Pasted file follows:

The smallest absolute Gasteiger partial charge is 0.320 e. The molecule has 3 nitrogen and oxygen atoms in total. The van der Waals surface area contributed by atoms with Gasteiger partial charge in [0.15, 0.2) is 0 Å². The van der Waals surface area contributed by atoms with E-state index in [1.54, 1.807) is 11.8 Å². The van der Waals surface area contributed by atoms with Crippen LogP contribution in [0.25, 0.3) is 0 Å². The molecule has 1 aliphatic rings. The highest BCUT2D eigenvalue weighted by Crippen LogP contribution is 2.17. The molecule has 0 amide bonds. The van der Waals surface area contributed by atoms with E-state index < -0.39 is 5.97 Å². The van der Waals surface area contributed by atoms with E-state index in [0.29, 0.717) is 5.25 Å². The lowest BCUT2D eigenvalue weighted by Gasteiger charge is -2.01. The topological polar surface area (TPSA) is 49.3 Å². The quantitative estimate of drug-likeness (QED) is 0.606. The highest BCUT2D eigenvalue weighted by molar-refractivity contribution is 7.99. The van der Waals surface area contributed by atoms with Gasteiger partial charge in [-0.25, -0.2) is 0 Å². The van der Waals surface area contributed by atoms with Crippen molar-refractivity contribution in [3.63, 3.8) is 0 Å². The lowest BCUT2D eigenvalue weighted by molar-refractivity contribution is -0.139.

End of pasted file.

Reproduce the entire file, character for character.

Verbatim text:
The smallest absolute Gasteiger partial charge is 0.320 e. The molecule has 3 nitrogen and oxygen atoms in total. The van der Waals surface area contributed by atoms with Gasteiger partial charge in [0.15, 0.2) is 0 Å². The van der Waals surface area contributed by atoms with E-state index in [1.54, 1.807) is 11.8 Å². The van der Waals surface area contributed by atoms with Crippen LogP contribution in [0.25, 0.3) is 0 Å². The molecule has 1 aliphatic rings. The highest BCUT2D eigenvalue weighted by Crippen LogP contribution is 2.17. The molecule has 0 amide bonds. The van der Waals surface area contributed by atoms with E-state index < -0.39 is 5.97 Å². The van der Waals surface area contributed by atoms with E-state index in [0.29, 0.717) is 5.25 Å². The lowest BCUT2D eigenvalue weighted by Gasteiger charge is -2.01. The topological polar surface area (TPSA) is 49.3 Å². The quantitative estimate of drug-likeness (QED) is 0.606. The highest BCUT2D eigenvalue weighted by molar-refractivity contribution is 7.99. The van der Waals surface area contributed by atoms with Gasteiger partial charge in [-0.25, -0.2) is 0 Å². The van der Waals surface area contributed by atoms with Crippen molar-refractivity contribution in [3.63, 3.8) is 0 Å². The lowest BCUT2D eigenvalue weighted by molar-refractivity contribution is -0.139.